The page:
The chow chow is a large dog breed, but that doesn't mean he's incapable of apartment living. In fact, because he doesn't require a lot of exercise, the chow can be very satisfied in an apartment. "They are the felines of the canine world. Very clean, very loyal without being socially needy," Allen says. "They are content to be with you, not on you." Chows are easily house trained and don't have a typical dog odor, making them one of the cleanest dog breeds.


"While they make loyal companions to their people, they withdraw from the chaos of young children," says Sarah Hodges, author, trainer and applied behaviorist with the International Association of Animal Behavior Consultants. The dignified chow chow doesn't have a lot of patience for rough play. If he's raised with kids, he will accept them, but may still be cautious around all chaos that comes with children.


Although they can adjust easily to being alone during the workday, chow chows will prefer to be near their humans when they get home. They don't do well being left outside. A chow can overheat easily if it's humid or sunny, and he should not spend a lot of time outdoors on hot days.


Both types of coats, rough and smooth, require regular grooming. Between grooming sessions, a chow will need to be brushed a few times a week to maintain a healthy coat and skin. Chow chows are very heavy shedders in the spring and fall when they blow their winter and summer coats. Otherwise, they shed minimally year-round and consistent brushing should prevent excess hair balls in the house. Regular teeth brushing will help prevent any oral health issues (and give you a close-up of that infamous blue tongue). If you can hear his nails clicking on the floor, they are too long and need to be trimmed.


Training a chow chow requires an owner with consistency. The proud chow can be very disciplined if behavior training begins at a young age, but it'll take some patience to fully gain his loyalty. With a history of hunting and guarding, chow chows are extremely dignified and feel they deserve the utmost respect. Consistent positive reinforcement will teach them right from wrong.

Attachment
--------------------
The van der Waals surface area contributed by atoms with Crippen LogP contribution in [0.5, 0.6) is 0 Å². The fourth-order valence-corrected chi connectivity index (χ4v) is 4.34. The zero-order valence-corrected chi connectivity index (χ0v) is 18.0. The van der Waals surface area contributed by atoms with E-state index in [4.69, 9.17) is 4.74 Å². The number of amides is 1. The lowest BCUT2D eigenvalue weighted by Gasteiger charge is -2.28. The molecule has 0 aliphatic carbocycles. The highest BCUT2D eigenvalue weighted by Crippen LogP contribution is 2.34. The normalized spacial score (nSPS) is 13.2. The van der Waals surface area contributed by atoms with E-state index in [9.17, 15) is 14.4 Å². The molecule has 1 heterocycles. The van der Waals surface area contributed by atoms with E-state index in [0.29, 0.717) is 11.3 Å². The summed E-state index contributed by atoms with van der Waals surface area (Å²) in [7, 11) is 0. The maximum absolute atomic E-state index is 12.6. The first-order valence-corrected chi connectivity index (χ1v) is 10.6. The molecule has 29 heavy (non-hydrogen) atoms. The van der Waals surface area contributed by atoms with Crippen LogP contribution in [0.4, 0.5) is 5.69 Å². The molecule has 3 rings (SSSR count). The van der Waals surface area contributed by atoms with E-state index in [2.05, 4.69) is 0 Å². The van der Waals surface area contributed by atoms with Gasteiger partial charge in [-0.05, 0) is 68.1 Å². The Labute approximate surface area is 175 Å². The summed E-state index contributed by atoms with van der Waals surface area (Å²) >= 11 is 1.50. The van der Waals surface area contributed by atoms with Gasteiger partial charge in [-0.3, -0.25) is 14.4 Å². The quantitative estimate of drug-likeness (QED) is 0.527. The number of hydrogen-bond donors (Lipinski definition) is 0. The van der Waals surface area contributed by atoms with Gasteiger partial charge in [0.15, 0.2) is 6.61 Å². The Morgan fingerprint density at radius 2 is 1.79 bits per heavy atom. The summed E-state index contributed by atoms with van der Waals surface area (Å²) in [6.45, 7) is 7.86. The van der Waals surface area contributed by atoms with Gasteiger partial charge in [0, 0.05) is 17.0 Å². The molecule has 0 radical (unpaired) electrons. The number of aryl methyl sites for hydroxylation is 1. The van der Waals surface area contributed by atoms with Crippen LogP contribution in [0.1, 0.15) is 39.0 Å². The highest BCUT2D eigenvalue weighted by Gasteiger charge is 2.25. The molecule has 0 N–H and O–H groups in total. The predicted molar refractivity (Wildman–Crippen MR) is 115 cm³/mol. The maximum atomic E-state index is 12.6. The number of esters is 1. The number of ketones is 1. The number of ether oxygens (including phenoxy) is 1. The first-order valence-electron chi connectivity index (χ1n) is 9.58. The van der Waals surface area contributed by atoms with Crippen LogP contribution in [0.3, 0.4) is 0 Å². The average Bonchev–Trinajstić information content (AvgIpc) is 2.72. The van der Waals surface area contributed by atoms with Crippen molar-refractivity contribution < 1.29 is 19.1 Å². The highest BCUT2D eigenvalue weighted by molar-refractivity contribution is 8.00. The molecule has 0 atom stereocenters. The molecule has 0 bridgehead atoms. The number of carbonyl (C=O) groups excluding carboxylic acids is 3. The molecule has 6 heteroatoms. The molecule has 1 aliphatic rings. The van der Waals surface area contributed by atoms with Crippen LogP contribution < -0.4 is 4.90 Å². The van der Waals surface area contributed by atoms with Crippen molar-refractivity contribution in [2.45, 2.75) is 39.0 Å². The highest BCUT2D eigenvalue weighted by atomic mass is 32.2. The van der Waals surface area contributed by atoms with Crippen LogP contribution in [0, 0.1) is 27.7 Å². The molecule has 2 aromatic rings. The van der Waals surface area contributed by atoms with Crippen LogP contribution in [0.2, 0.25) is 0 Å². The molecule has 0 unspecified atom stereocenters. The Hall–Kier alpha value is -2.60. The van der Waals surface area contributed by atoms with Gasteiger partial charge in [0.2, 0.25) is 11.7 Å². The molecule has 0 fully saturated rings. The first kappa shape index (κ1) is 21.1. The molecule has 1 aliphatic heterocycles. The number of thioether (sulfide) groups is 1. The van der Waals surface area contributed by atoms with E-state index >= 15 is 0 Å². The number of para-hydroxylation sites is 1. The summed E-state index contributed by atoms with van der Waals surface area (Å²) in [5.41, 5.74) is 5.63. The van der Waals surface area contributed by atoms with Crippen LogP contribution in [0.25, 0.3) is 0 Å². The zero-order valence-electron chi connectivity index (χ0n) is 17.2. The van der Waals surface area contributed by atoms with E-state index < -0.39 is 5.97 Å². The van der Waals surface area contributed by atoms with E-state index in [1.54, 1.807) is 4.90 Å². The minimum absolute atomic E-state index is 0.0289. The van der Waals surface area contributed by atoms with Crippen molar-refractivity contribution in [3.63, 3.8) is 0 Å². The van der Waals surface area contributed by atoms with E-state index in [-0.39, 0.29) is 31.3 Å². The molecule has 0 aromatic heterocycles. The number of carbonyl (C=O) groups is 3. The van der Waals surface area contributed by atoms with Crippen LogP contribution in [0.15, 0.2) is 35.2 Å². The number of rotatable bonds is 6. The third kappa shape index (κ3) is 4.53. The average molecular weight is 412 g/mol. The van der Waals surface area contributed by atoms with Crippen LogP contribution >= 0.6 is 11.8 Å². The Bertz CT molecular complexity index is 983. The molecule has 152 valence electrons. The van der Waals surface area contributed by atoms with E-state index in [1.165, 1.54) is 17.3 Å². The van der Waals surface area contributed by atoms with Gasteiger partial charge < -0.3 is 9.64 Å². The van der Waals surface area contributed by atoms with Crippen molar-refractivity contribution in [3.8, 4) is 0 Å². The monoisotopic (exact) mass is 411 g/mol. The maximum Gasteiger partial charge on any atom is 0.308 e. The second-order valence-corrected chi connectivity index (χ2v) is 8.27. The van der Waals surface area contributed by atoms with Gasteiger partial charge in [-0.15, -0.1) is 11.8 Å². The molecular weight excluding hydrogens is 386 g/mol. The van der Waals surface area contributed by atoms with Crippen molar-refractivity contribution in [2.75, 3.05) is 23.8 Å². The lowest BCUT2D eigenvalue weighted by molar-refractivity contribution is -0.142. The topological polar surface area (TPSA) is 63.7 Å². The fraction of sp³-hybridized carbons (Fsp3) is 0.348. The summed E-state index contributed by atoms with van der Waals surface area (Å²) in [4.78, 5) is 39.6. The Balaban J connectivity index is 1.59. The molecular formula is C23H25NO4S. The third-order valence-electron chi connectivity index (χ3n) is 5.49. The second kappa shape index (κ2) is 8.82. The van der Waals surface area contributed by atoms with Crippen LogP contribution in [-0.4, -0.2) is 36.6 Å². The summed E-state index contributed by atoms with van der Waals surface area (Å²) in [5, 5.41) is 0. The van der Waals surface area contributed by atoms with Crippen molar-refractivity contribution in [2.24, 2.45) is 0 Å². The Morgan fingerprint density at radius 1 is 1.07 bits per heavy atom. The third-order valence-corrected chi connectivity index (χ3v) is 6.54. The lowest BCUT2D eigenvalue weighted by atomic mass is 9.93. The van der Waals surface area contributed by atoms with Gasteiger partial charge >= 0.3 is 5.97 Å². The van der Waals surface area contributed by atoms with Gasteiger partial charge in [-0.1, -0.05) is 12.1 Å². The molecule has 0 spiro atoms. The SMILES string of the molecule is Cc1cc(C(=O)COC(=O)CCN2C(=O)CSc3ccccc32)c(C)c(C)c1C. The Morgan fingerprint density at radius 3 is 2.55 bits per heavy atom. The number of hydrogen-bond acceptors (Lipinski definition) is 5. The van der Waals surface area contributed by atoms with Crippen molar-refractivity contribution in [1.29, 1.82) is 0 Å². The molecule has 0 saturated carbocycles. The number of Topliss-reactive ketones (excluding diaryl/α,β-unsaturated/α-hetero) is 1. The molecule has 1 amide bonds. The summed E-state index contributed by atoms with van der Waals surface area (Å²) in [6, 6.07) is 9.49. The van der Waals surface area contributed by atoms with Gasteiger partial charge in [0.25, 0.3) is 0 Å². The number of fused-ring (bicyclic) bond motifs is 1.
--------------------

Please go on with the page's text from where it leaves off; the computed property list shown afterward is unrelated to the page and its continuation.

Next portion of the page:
The chow's thick, fluffy coat and short snout also makes them more at risk for heat stroke, according to the CCCI. Keep them in the air conditioning during the summer months, and make sure they're always well-brushed so air is able to circulate to their skin.


Chow chows are one of the world's oldest breeds. Depictions of the fluffy canines can be seen in Han Dynasty artifacts as early as 206 BC, according to the CCCI. In the 8th century, a Chinese emperor was said to have kept 5,000 chows as hunting dogs, according to The Chow Chow Club. Chow chows were mainly used for hunting and guarding, as well as royal companions for nobility.


The breed went by multiple names (such as "black-tongue dog" or "bear dog") until British merchants acquired chow chows in the 18th century. The English expression 'chow chow' referred to miscellaneous items on trade ships that didn't fit into any other categories. The chow chow name stuck with the breed, which skyrocketed in popularity when Queen Victoria later took interest in them. The first chow chow to appear in an American dog show in 1809 won third place, and the American Kennel Club recognized the official breed in 1903.


The name "chow" may come from the Cantonese word for edible, and these dogs might have actually been a source of food in ancient China. However, the British expression "chow chow" (describing odds and ends transported on cargo ships) could have also been the inspiration for the breed's name. 041b061a72